Humpty Dumpty days are gone: Bella Vista students engineer ideas so their eggs won’t crack
Jun 24, 2019 10:20AM
● By Julie Slama
Bella Vista Principal Cory Anderson and fifth-grade teacher Sara McBee send students’ egg drop challenge packages over the edge of the school roof. (Julie Slama/City Journals)
By Julie Slama | [email protected]
In the last few days of the school year, many schools allow students to watch movies after cleaning out their desks. But at Bella Vista Elementary, every year near the last school day, there’s an engineering challenge that students and their families embrace: the egg drop.
“It’s a fun tradition that involves putting their engineering skills into practice and to the test,” said fifth-grade teacher Sara McBee, who began the tradition 10 years ago. “It’s one of our biggest community events where parents get involved and it brings them here when we drop [the eggs] from the roof.”
All 250 students, from kindergarten through fifth grade, bring their eggs wrapped in bubble wrap or noodles; stuffed in balls, sleeping bags and blow-up beach balls; suspended by string or straws; supported by homemade parachutes; or packaged in boxes and wrapped as presents; ready for Principal Cory Anderson and a couple of teachers to throw off the school roof.
“We’ve only made a few changes and that being, it can’t be in peanut butter or in watermelons,” Anderson said. “We’re not only trying to contain the mess, but also to challenge the students to think critically and come up with a way to engineer a way for the egg to survive.”
Eggscellent. In other words, the objective is to not to see the egg sunny side up or even to witness the yolk.
McBee said students look forward to it all year, but only have two weeks to design and construct a way for the egg not to be cracked.
“This is a fun way to bring science curriculum into practice and for students to problem solve and think critically about a problem to come up with their own solution,” she said. “It also builds culture. We’re a small school, so we’re like family and it’s a tradition that builds our community and everyone looks forward to.”
The toss is performed grade by grade, with projects thrown to a blue tarp, encircled by students. Music played on a sound system provided free by Europhic Beats Audio gets students, parents and teachers singing and dancing.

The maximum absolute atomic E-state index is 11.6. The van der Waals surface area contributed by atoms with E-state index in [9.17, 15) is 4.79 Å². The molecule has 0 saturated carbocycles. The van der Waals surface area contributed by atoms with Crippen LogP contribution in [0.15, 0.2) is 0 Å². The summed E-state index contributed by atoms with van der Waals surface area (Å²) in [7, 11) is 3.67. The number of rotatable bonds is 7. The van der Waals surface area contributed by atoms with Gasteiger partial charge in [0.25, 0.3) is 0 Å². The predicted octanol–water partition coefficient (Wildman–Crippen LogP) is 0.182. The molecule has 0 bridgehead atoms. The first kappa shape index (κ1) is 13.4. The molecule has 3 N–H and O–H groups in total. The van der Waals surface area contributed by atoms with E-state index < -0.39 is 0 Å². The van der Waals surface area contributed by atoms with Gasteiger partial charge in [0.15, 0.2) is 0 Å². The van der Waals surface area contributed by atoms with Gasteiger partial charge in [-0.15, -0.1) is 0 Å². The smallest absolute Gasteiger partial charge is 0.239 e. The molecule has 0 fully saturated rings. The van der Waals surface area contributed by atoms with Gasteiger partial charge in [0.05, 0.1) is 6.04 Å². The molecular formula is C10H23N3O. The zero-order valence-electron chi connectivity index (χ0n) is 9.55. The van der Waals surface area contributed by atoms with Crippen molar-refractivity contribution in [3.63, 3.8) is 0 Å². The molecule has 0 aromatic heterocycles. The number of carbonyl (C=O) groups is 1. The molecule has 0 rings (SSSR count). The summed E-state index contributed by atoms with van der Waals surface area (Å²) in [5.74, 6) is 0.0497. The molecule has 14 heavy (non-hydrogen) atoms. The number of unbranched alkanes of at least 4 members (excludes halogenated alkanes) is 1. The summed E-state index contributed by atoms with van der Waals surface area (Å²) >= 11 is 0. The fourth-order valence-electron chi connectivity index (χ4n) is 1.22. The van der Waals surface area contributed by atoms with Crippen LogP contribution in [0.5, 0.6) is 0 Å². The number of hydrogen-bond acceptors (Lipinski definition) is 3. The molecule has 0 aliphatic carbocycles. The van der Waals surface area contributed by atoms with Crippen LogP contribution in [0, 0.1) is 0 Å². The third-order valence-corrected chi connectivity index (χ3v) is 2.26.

Once the all clear is given, students race — or supposedly walk — to their wrapped eggs and take them to PTA volunteers, who, wearing latex gloves, carefully unwrap the projects on plastic-covered tablecloths to discover either a scrambled egg or the shell intact — the latter, to the delight of students.
Korina Caldwell said her third-grade son, Preston, eagerly counts down the days of school until the egg drop, then the end of the school year.
“He loves the egg drop since he’s science-oriented,” she said. “He sits down with his dad and they figure out a new way every year to have the egg not break. He then tests it at home. Last year, he tested it from our roof after wrapping it in hand towels and old rags and it worked. But it broke when it was dropped from the school roof.”
This year, Preston suspended it inside a shoe box and wrapped it all in his sister’s diaper. Luck was with him as his egg survived the one-story fall.
Teacher Alyson Rice said it’s a great event after the year-end testing.
“It’s a great way to engage students,” she said. “They’re planning, organizing, using critical thinking skills and having fun while learning.”
The egg drop isn’t the only year-end tradition that involves learning. McBee has her students tie-dye T-shirts to understand chemical and physical changes. Then, the shirts are worn for field day, which involves a fire engine coming to spray down students.
Some traditions are just plain fun, such as the fifth-grade pool party, which Cottonwood Heights Recreation Center provides to those students for free, she said.
The fifth-grade promotion celebrates elementary learning before students move on to middle school, and the clap out at the end of the school is “huge, a big deal” as all students follow the fifth-graders out of the school at the end of the school year.
While both Anderson and McBee will move on to other Canyons School District schools next year, McBee hopes the egg drop will continue at Bella Vista.
“I’m all about tradition, kids and community, and this embodies it all,” she said. “It builds culture and celebrates learning.”